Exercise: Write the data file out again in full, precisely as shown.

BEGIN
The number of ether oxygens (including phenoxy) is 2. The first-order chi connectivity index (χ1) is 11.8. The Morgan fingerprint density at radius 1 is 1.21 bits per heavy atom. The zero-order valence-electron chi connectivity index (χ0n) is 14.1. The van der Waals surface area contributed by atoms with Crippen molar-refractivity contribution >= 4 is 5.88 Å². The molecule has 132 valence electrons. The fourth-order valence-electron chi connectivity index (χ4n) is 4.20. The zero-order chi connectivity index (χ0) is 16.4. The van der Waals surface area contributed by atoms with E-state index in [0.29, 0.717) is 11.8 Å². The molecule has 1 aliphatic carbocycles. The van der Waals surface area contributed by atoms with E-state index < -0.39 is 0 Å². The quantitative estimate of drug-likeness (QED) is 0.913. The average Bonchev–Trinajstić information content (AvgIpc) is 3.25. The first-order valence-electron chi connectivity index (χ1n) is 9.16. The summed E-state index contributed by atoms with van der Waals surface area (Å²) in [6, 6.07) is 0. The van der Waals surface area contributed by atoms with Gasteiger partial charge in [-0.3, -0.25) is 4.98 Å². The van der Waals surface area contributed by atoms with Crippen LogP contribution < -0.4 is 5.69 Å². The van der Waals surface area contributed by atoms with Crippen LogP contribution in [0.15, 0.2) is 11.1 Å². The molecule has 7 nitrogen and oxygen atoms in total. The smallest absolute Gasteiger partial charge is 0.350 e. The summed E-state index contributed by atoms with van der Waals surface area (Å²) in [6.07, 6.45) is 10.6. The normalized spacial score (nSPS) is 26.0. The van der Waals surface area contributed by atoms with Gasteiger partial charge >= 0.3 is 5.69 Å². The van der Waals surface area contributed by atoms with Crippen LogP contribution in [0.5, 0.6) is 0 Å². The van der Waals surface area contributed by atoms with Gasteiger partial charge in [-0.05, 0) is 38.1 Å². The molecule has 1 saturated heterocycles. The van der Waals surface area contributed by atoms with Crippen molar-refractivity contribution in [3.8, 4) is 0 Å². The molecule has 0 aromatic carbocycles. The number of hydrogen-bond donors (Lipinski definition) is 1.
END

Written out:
The number of ether oxygens (including phenoxy) is 2. The first-order chi connectivity index (χ1) is 11.8. The Morgan fingerprint density at radius 1 is 1.21 bits per heavy atom. The zero-order valence-electron chi connectivity index (χ0n) is 14.1. The van der Waals surface area contributed by atoms with Crippen molar-refractivity contribution >= 4 is 5.88 Å². The molecule has 132 valence electrons. The fourth-order valence-electron chi connectivity index (χ4n) is 4.20. The zero-order chi connectivity index (χ0) is 16.4. The van der Waals surface area contributed by atoms with E-state index in [0.29, 0.717) is 11.8 Å². The molecule has 1 aliphatic carbocycles. The van der Waals surface area contributed by atoms with E-state index < -0.39 is 0 Å². The quantitative estimate of drug-likeness (QED) is 0.913. The average Bonchev–Trinajstić information content (AvgIpc) is 3.25. The first-order valence-electron chi connectivity index (χ1n) is 9.16. The summed E-state index contributed by atoms with van der Waals surface area (Å²) in [6, 6.07) is 0. The van der Waals surface area contributed by atoms with Gasteiger partial charge in [-0.3, -0.25) is 4.98 Å². The van der Waals surface area contributed by atoms with Crippen LogP contribution < -0.4 is 5.69 Å². The van der Waals surface area contributed by atoms with Crippen LogP contribution in [0.15, 0.2) is 11.1 Å². The molecule has 7 nitrogen and oxygen atoms in total. The smallest absolute Gasteiger partial charge is 0.350 e. The summed E-state index contributed by atoms with van der Waals surface area (Å²) in [6.07, 6.45) is 10.6. The normalized spacial score (nSPS) is 26.0. The van der Waals surface area contributed by atoms with Gasteiger partial charge >= 0.3 is 5.69 Å². The van der Waals surface area contributed by atoms with Crippen LogP contribution in [0.5, 0.6) is 0 Å². The van der Waals surface area contributed by atoms with Gasteiger partial charge in [-0.05, 0) is 38.1 Å². The molecule has 1 saturated heterocycles. The van der Waals surface area contributed by atoms with Crippen molar-refractivity contribution in [3.8, 4) is 0 Å². The molecule has 0 aromatic carbocycles. The number of hydrogen-bond donors (Lipinski definition) is 1.